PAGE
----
a1 University of Calgary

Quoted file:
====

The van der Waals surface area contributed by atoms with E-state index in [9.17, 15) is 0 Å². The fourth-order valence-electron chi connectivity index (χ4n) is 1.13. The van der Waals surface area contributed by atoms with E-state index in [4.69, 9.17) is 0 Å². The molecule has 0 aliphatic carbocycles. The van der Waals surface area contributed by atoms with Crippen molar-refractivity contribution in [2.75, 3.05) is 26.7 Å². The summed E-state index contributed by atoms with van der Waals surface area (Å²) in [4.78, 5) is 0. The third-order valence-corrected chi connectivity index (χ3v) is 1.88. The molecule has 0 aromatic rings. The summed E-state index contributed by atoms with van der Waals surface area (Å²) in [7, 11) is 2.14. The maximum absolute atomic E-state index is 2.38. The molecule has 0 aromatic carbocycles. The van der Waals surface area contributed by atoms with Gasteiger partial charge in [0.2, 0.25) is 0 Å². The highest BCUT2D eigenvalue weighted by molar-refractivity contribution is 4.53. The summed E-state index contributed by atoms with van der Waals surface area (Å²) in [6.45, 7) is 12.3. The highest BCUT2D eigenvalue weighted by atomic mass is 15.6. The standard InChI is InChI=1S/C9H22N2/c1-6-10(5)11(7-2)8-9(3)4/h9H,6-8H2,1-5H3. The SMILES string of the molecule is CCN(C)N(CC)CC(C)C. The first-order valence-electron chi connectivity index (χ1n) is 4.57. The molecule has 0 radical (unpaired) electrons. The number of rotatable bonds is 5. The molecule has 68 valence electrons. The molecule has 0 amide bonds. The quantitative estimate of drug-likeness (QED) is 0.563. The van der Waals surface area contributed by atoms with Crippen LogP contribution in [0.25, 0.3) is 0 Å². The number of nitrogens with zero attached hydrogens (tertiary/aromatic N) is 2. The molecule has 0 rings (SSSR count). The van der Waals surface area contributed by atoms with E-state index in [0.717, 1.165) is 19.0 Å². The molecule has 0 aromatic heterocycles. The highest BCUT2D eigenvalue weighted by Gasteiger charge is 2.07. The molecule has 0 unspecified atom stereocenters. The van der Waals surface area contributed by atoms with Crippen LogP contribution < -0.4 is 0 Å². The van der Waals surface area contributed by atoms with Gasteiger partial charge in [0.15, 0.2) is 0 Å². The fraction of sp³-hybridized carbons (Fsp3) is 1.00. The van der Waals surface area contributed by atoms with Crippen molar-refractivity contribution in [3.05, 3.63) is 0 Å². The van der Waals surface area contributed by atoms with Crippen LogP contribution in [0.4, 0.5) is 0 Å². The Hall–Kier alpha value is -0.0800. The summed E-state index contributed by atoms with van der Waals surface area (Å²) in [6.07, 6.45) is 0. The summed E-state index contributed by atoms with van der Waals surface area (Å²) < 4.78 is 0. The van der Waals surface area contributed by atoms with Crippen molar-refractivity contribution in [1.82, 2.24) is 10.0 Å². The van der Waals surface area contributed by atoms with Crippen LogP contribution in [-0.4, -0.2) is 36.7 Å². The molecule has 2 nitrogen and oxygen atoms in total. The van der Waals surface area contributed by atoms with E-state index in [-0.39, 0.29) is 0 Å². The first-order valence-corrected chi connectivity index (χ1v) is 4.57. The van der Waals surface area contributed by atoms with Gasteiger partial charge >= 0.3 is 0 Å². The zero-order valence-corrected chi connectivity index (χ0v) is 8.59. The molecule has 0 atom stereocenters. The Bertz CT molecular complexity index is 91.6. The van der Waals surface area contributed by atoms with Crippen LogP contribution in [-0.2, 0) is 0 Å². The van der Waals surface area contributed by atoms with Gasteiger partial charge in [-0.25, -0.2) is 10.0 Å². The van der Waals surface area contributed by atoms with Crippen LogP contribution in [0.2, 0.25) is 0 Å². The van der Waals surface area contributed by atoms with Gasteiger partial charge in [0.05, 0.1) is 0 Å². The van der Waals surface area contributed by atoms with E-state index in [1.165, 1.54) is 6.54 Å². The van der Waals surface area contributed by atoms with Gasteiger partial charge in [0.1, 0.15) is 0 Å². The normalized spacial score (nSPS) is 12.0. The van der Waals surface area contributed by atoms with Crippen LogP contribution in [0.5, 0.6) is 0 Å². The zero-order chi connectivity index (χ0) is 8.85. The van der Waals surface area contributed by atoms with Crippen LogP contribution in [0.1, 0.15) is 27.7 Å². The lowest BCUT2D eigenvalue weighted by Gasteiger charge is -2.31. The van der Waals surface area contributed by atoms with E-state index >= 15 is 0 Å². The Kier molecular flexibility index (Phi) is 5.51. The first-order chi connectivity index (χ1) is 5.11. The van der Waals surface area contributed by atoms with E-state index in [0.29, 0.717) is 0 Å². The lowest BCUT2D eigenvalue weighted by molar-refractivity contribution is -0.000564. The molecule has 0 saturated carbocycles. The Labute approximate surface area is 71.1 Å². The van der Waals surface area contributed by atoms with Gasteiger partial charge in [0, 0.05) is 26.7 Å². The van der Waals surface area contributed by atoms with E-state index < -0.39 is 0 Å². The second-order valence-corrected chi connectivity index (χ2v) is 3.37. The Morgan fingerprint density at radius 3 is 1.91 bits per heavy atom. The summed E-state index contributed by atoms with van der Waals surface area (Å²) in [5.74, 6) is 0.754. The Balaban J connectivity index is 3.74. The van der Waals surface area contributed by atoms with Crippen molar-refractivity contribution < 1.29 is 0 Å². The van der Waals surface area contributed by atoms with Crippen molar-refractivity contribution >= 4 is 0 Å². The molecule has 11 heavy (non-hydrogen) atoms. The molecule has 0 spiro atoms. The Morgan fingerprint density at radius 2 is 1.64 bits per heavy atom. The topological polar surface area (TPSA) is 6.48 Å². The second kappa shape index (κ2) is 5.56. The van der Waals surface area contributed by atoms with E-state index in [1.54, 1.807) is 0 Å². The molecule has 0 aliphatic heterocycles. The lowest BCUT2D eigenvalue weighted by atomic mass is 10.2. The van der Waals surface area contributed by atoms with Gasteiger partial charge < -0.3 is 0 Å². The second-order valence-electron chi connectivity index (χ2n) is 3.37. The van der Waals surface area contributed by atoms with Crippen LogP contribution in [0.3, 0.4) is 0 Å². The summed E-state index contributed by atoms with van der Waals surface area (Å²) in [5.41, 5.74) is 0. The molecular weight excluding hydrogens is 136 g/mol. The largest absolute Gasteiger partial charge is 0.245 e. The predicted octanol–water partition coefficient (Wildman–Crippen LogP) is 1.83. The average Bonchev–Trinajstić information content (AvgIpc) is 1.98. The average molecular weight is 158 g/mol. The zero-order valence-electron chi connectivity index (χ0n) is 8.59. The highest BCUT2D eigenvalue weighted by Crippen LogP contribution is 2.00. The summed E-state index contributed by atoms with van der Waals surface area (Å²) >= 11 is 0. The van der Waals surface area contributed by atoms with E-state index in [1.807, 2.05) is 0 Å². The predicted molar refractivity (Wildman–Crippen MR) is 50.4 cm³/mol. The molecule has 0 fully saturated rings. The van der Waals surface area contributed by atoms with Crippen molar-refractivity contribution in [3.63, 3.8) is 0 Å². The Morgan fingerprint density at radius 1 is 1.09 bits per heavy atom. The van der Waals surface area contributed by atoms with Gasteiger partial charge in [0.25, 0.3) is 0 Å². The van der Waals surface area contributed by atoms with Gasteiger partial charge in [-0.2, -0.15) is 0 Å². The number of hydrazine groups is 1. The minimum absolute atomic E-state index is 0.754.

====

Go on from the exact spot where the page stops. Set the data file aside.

Kai Nielsen is perhaps the most prolific of contemporary philosophers in Canada, as well as one of the most interesting. There are three salient aspects of his philosophy: his Marxism, his anti-foundationalism, and his particular brand of atheism. (The point of that last phrase will become clear in due course.) Among a large number of objections which I have to Nielsen's arguments and conclusions, one in particular stands out. I do not see how anti-fideism can consistently be combined with anti-foundationalism. The essence offideismis that one does not deem it necessary to rationally justify one's (typically religious) position, but one just “plumps for” it. But any justification of a (religious or other) position appears to involve appeal to foundations. Either the reasons in accordance with which a belief or set of beliefs is to be accepted can at least in principle be spelled out; or the belief or set of beliefs is arbitrary and unjustified. Nielsen needs to grasp the former horn of the dilemma to attack religious beliefs in the way he does; but to do so necessarily involves the foundationalism which he also attacks. A lot of the special quality of Nielsen, as a philosopher, comes out in the devices with which he covers over this intellectual crevasse.